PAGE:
Brian Quinn: [Laughs] No, right? I probably ruined the movie experience for him while we were watching it. God bless my brother for not punching me in the face.

Then as I got older, it just became Han Solo. He’s like the coolest guy around. But it’s funny because now that I’m hitting 40, it’s right back to the [droids]. For Christmas, I got a talking R2-D2 as a gift. It’s that one you can talk to, and it dances for you and stuff like that. And do you think you can understand what he’s saying back to you?

Brian Quinn: [Laughs] No, and I don’t think he understands me. Because every time I talk to him, he just dances. Now, just to prove to you how Staten Island I am: where would you have been buying Star Wars toys as a kid? Would it have been at Smiling Sunnys or at KB Toys?

Brian Quinn: KB Toys! Nice reference! And not the one in the mall, either. The one in Hylan Plaza. I still have them. Most of them are in a box in my attic. Has your view of Star Wars changed as you’ve gotten older?

Brian Quinn: I think, as I get older, I appreciate how great Empire Strikes Back is. You know, because you realize, man, that is a dark movie and it ends on such a dark note. And this has been talked to death, of course, about how great Empire Strikes Back is and how dark a movie it is, but it’s relentlessly bleak at the end. I mean, there’s mutilation.

That had to be a big [risk]. Because the first Star Wars is a pretty optimistic movie. It took some courage to be like, “You know what. Now here’s this. Here’s a real total shift.” Now they’re losing, and now they’re on the run, and things ain’t going so well for them, either. Oh, and here’s Lando and he’s a charming character, and wait, he just betrayed everybody. And here’s Han Solo getting tortured. It’s crazy. It’s crazy dark. You’re totally right. I do think, though, that as bleak as the movie is, it still has humor and fun to it. It still strikes a balance that a lot of movies struggle to hit.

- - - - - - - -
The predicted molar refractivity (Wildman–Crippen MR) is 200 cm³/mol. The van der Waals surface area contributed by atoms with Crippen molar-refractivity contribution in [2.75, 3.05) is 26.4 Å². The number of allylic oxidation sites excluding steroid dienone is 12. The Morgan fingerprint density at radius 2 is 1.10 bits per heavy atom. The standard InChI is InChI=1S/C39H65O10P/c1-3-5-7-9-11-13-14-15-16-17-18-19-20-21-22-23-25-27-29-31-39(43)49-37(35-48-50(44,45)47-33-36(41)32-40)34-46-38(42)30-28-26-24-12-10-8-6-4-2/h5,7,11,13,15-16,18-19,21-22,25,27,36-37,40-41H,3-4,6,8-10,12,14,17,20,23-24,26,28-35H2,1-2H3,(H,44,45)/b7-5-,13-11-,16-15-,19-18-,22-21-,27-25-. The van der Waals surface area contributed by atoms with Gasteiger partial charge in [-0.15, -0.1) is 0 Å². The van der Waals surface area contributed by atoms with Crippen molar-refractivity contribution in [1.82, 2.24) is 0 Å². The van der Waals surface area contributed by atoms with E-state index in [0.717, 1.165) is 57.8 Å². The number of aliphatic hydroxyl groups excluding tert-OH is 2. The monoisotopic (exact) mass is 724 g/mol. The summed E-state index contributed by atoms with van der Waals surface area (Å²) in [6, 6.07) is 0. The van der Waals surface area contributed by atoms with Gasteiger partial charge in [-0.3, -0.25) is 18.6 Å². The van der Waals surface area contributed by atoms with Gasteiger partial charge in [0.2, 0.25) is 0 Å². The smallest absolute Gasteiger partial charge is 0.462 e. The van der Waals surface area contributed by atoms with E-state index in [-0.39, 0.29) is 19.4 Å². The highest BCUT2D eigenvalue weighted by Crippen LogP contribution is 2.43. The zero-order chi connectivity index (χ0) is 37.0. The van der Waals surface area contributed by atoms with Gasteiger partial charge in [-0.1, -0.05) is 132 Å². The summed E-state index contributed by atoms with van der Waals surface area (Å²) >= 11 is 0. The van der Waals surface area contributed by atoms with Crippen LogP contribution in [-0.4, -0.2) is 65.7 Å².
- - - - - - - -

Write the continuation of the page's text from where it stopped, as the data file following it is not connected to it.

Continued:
Brian Quinn: Oh, yeah, definitely. The interaction between Threepio and Han Solo is hysterical. I was convinced that Threepio was dead and gone when he got blown to bits. And then they make him comic relief — his head’s on backwards and he’s screaming at Chewbacca. There’s definitely a bunch of lightness in there. How deep does your fandom go? Have you collected anything over the years?

Brian Quinn: Yeah. Recently, I bought a Han-Solo-in-carbonite bank. I have a bunch of figures and stuff like that that I’ve bought over the years. One of the last things that I bought, that got stolen from me, was one of those lightsabers that they have in the display cases. It was stolen from my car. Actually, now that you said that, it reminds me that I want to get one of those again.

I remember when the prequels were coming out, the night of the first one, me and my buddy went to Toys R Us and bought those telescoping lightsabers. We went to the theater and we were jumping around on the seats like idiots with them. So was I.

Brian Quinn: We all were. Don’t worry. This is a safe place to talk about all that stuff.